'Lost': The odyssey of John Locke
John Locke went tilting at windmills last night, and paid the price. The maybe delusional/maybe not/probably both knight errant of Lost screwed on his Don Quixote and went on his most important quest yet: Trying to convince a collection of world-weary, spiritually-defeated friends that they were special; that they were all meant for greater adventures and grander purposes; that they all belonged back on The Island. Alas, just as “the knight of the sad countenance” of Cervantes’ mock-heroic epic was met wherever he went with derision and much physical punishment, Locke, too, was greeted with heaps of scorn and physical battery. Still, it was Locke who got the last laugh. In the wake of a journey that tested his faith and left him for dead, the Holy Fool of Redemption Island found him born again on the sandy shores of his heavenly home—or at least, just across the water from it, over on Hydra Island, the Maui-esque Purgatory which orbits the Paradise-or-Inferno? riddle that is The (Big) Island. Continuing the season’s theme of figurative and literal time loop, John Locke celebrated by doing what he did when he crashed on The Island the first time around—by biting into a juicy piece of fruit and telling a complete stranger his big secret: I used to be dead. Now I am alive. Fancy that.
We had been prepped for an episode about what happened to John Lockeduring his apocryphal Jeremy Bentham digression—about what happenedafter he left The Island, about his ill-fated mission to evangelize tothe fallen souls of the Oceanic 6, how he wound up cast in the role ofsacrificial lamb. We got all that–plus a surprising amount of more,beginning with the resolution of last week’s Ajira Airlinescliffhanger. Good ol’ Frank Lapidus managed to pull a US Airways andland Flight 316 pretty much intact on Hydra Island. (Didn’t see thatrunway, though. So much for that prediction.) And with that, anew group of castaways have washed up on Lost, and with a fewexceptions, like conspicuous newcomers Caesar and Ilana (admit it: youwere reaching for the Nikki/Paulo panic button, weren’t you?), they canall look forward to glorious futures as background dressing, canonfodder, and Smokey food. There were casualties, injuries (!Que lastima Ben!),and one glorious resurrection. I was surprised. Whenever I envisionedLocke’s reanimation, I always saw it coming at the end of an episode—abig reveal, a swell of Michael Giacchino score, and then—BONG!—titlecard. Instead, we got the Risen Locke right away, in a moment thatbelongs on a clip reel of Quasi-Mystical Pop Culture Characters WhoIntroduce Themselves With A Dramatic Removal Of An Oversized Hoody.(See: Obi Won Kenobi; Gandalf; Spock in the original Star Trek movies.)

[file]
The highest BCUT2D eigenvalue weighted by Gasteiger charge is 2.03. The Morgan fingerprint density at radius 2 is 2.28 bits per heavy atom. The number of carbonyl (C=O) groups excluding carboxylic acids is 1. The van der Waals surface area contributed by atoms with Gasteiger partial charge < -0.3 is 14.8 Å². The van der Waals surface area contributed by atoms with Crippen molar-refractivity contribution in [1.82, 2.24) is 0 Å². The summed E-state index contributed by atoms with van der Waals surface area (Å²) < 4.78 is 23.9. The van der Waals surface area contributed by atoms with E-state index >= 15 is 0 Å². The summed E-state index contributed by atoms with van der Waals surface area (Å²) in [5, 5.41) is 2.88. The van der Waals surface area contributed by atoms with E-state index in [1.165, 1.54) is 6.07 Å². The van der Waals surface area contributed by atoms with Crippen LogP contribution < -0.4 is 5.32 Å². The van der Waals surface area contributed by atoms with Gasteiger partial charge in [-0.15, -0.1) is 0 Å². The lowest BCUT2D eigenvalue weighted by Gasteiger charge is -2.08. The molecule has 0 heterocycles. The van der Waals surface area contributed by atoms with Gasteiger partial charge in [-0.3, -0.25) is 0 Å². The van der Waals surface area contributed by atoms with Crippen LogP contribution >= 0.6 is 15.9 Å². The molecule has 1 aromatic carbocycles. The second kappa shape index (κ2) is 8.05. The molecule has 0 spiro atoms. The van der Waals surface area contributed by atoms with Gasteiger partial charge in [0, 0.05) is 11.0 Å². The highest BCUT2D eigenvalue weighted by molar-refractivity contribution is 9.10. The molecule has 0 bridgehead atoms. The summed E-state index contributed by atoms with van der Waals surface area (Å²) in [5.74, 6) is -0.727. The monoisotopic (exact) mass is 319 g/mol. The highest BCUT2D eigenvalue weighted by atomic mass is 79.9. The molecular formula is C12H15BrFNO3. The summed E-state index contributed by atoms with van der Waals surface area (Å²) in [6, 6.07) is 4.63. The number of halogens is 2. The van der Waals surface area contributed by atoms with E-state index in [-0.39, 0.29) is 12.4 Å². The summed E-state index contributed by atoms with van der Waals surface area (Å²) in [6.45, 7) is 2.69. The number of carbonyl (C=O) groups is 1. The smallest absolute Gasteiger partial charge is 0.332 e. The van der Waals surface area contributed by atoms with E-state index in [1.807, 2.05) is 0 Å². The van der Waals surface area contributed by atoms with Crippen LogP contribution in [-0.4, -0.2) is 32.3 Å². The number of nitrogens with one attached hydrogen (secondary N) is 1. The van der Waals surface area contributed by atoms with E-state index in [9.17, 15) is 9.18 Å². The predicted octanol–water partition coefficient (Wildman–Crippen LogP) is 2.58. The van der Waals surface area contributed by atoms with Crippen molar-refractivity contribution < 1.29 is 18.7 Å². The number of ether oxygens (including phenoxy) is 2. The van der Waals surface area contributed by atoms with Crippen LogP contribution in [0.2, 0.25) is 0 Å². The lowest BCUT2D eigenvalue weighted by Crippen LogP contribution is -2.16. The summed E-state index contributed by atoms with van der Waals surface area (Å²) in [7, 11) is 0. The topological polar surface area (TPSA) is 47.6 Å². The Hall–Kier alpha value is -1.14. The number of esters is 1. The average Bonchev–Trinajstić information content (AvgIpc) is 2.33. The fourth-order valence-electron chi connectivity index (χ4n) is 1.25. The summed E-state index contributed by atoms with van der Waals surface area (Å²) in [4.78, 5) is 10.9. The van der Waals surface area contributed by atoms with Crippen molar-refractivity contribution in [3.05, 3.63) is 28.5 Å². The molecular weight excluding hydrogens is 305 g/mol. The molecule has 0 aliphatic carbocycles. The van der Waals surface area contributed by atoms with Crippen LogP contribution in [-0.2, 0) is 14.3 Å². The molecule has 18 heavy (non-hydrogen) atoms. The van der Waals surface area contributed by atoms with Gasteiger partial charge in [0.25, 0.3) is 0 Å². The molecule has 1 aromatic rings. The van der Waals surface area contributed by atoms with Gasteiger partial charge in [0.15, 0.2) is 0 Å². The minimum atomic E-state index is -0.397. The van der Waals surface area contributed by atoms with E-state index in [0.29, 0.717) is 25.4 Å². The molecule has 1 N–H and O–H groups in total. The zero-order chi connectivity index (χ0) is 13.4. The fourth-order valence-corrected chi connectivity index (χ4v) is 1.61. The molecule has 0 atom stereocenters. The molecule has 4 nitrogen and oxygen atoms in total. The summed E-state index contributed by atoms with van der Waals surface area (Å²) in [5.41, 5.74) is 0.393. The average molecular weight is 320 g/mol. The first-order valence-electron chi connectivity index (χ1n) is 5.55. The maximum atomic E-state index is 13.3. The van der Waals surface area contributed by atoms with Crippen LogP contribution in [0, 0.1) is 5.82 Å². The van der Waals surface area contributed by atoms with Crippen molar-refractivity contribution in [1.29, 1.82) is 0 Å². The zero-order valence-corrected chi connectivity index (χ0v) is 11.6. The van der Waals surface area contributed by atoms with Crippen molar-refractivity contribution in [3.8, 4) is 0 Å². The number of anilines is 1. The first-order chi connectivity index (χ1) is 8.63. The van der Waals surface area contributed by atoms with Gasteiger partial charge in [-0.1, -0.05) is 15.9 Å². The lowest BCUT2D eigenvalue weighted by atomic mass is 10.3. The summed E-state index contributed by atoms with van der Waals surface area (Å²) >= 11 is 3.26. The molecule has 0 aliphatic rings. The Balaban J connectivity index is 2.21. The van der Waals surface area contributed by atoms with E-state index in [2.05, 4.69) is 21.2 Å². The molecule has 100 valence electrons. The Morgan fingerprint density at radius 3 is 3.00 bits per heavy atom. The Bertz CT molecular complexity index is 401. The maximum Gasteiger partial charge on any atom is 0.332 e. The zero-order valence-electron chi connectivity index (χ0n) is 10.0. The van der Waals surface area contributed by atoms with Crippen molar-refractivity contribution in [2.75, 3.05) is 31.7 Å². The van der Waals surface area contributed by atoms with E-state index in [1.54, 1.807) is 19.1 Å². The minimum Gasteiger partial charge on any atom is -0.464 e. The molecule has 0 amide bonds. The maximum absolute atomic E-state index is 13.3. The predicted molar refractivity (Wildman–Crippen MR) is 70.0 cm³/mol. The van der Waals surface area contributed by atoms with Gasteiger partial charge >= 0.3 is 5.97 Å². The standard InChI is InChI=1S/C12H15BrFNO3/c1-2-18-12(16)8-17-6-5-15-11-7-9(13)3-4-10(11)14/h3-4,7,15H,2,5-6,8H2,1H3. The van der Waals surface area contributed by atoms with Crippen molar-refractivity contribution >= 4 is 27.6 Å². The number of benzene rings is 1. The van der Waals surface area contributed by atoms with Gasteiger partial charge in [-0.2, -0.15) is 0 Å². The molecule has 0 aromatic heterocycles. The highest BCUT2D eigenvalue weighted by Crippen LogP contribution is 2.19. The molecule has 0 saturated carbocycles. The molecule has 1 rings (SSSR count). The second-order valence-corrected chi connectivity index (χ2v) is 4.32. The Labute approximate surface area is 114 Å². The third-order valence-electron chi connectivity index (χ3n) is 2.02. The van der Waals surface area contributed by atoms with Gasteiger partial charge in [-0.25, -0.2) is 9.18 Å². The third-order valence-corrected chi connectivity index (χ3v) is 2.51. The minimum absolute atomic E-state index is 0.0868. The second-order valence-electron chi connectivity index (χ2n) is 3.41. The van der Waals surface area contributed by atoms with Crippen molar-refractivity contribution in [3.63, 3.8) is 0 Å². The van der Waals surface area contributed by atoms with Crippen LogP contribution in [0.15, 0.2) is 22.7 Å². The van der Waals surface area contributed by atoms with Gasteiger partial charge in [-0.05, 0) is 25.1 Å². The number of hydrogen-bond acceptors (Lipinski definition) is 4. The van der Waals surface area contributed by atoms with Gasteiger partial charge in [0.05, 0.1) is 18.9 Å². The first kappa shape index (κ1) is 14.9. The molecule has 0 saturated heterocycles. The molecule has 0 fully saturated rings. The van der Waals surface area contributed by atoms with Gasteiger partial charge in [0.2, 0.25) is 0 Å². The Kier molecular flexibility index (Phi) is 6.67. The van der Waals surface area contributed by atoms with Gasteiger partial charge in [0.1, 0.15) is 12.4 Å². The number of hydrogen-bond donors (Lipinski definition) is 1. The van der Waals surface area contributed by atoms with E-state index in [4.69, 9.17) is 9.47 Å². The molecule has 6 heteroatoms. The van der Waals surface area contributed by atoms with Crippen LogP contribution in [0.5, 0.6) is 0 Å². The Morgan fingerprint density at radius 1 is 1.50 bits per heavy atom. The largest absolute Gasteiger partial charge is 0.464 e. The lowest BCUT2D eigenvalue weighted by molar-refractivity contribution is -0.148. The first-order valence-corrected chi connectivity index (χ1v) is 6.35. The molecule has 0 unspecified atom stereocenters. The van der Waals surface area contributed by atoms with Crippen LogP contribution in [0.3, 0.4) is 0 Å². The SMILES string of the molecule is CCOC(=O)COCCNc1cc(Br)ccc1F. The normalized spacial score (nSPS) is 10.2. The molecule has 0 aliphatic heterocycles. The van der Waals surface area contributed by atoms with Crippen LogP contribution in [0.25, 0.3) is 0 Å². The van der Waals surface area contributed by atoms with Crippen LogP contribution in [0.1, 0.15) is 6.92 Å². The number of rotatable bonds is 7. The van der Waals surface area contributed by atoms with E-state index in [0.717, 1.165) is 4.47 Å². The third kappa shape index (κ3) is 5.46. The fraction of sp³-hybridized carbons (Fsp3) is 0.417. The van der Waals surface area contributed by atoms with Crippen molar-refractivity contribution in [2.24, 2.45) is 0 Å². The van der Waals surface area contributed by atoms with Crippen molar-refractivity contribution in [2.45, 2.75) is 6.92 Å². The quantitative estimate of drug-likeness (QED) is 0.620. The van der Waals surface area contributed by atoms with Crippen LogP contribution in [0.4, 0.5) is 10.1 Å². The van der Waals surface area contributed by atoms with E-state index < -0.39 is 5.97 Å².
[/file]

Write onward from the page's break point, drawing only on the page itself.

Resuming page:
“The Life and Death of Jeremy Bentham” was largely a flashback saga,bracketed by the Hydra Island stuff. Locke’s globetrotting,let’s-put-the-band-back-together journey began with a scene of massivemythological importance, and ended with a scene that ranks among thevery best Lost has ever given us. The whole episode evoked andsynthesized a number of literary, religious and pop culture references,and if you will allow me to just let me list some of the titles here(because honestly, I do love this stuff, even if you don’t), I promisenot to bore you with the details as we move along. Okay? Okay, then:Homer’s The Odyssey, James Joyce’s Ulysses, Alan Moore’s Watchmen, Neil Gaiman’s American Gods, Esau and Jacob, the passion of Christ, Acts of Thomas (specifically, “The Hymn of the Pearl”), and… Ocean’s 11, 12 and 13, plus the platforming narrative structure of Rock Band: World Tour! (Just kidding.) And now let’s get on with it, by following “the wandering rock” (see: Odyssey/Ulysses) that was John Locke through his not-so heroic journey… (For the full recap, check back at ew.com later this morning!)